Saturday, April 19, 2014

Beer Making 101

Jay has been dabbling in beer-making for a few years now, and he is becoming quite the pro!  The ingredients are sometimes a bit inconvenient to buy locally, so for his birthday in February I signed him up for a beer-kit-of-the-month club.

Now, all of the necessary ingredients are delivered right to our doorstep each month to make a unique and seasonally appropriate beer.  It's fun trying so many new varieties!

While Jay is the primary beer-maker in our household, I usually always help him out along the way.  It does require some special equipment, but you can always start with a beginner kit that provides everything you need.  Jay used a "Mr. Beer" kit when he first began brewing, but he has since graduated to more advanced equipment to make larger batches (five gallons) from scratch.

I won’t go into too much detail, but here is an overview of the basic process that we used to make a “Flat Tire” style ale. (Thanks to Jay for helping me write it out.)  The steps will vary a bit depending on the type of beer you make.

Step 1: Steep the grains in 2-3 gallons of water.

The grains are put into what is basically a giant tea bag and steeped for 10-30 minutes at 155 degrees.
Step 2: Add in the malt extract while the pot is off the burner. The kits usually come with either a dry malt extract (DME) or a liquid malt extract (LME).
Step 3: Bring mixture to a boil and add bittering hops.
The mixture then has to simmer for an hour, so at this point we took a break and watched a couple episodes of “How I Met Your Mother” while we waited. The beer-making process involves a lot of waiting around and babysitting the pot!

Step 4: Add in flavor hops for the last 2-5 minutes of boiling. You now have “wort”(pronounced wert).  Everything that comes in contact with the wort needs to be sanitized from this point onward.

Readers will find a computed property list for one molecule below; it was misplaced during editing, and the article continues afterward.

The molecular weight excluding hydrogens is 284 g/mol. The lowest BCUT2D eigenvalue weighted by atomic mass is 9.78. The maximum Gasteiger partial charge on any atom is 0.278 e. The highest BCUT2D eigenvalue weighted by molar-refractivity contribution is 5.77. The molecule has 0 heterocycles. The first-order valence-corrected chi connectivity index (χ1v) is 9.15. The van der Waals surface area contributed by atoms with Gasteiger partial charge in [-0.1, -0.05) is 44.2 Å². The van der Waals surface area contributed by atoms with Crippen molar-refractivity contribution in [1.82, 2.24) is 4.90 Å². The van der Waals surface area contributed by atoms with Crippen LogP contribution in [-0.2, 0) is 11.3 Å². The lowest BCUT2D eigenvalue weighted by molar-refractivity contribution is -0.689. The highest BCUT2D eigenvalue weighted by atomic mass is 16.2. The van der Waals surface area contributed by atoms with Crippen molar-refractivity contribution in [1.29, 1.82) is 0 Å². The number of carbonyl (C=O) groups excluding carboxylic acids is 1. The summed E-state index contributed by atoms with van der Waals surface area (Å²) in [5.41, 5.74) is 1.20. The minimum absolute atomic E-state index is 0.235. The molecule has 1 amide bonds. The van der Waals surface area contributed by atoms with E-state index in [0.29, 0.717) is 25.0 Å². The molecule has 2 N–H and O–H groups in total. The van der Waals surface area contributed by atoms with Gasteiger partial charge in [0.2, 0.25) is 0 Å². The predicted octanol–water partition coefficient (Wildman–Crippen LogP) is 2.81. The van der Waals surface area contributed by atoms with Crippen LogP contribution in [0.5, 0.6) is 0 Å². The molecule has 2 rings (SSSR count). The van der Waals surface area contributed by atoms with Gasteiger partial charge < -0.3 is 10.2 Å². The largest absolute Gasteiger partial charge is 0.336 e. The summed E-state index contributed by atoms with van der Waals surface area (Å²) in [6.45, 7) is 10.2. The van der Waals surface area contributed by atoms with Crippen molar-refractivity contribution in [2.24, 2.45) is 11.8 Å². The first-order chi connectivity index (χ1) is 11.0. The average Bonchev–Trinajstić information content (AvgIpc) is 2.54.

Step 5: Cool the wort and transfer to the primary fermenter.  Add water until you have reached 5 gallons.

It takes a while to cool this much liquid, but you want to do it as quickly as possible.  It's important because the heat will kill the yeast if it’s too hot.  Luckily for us, there was snow on the ground when we first started this batch!
Step 6: Sprinkle the yeast on top. This is where the magic happens. The yeast will consume the sugars, resulting in alcohol and CO2. You can watch the process be taking hydrometer readings and watching the CO2 bubble out of the airlock.
Step 7: After a week, we transferred the beer into a glass carboy and allowed it to continue fermenting for another week. This step isn't totally necessary, but it filters out some of the sediments on the bottom.

I forgot to take a picture, but here is an old photo of a previous batch in the glass carboy right before being transferred to the keg.
(Don't worry, the little yellow floaties are just lemon peels!)

Step 8: After two weeks total, add sugar and transfer beer to bottles or keg. Store in cool, dry place for at least two more weeks.

We like to use a kegging system because it is a LOT easier to clean one keg than it is to clean and cap 54 - 12 ounce bottles. Once you add more sugar to a closed pressure system (keg), the yeast will again consume the sugar and the CO2 will pressurize the keg naturally!

Jay built us a kegerator a few years ago.  Sparkling water on the left, beer on the right.
Step 9: Chill your beer. For best results, allow beer to chill for another week or two (if you can wait that long) before drinking. Since liquid volume compresses in cold temperatures, we have found that the beer is better carbonated (and tastes better) if you wait at least one week after chilling. 

Then, you are ready to enjoy your home brew!

The entire process takes about 6 weeks, but, as you can see, most of it is just waiting around.  It is so much fun when you finally get to taste your creation (and the beer tastes even better when you know you made it yourself!).  Plus, you get 5 gallons of high quality beer on tap for only around $.75/beer.  Can't beat that!
After having a little cold all week, I am happy to be feeling better just in time for the new beer to be ready.  I've already enjoyed a couple of these this weekend!

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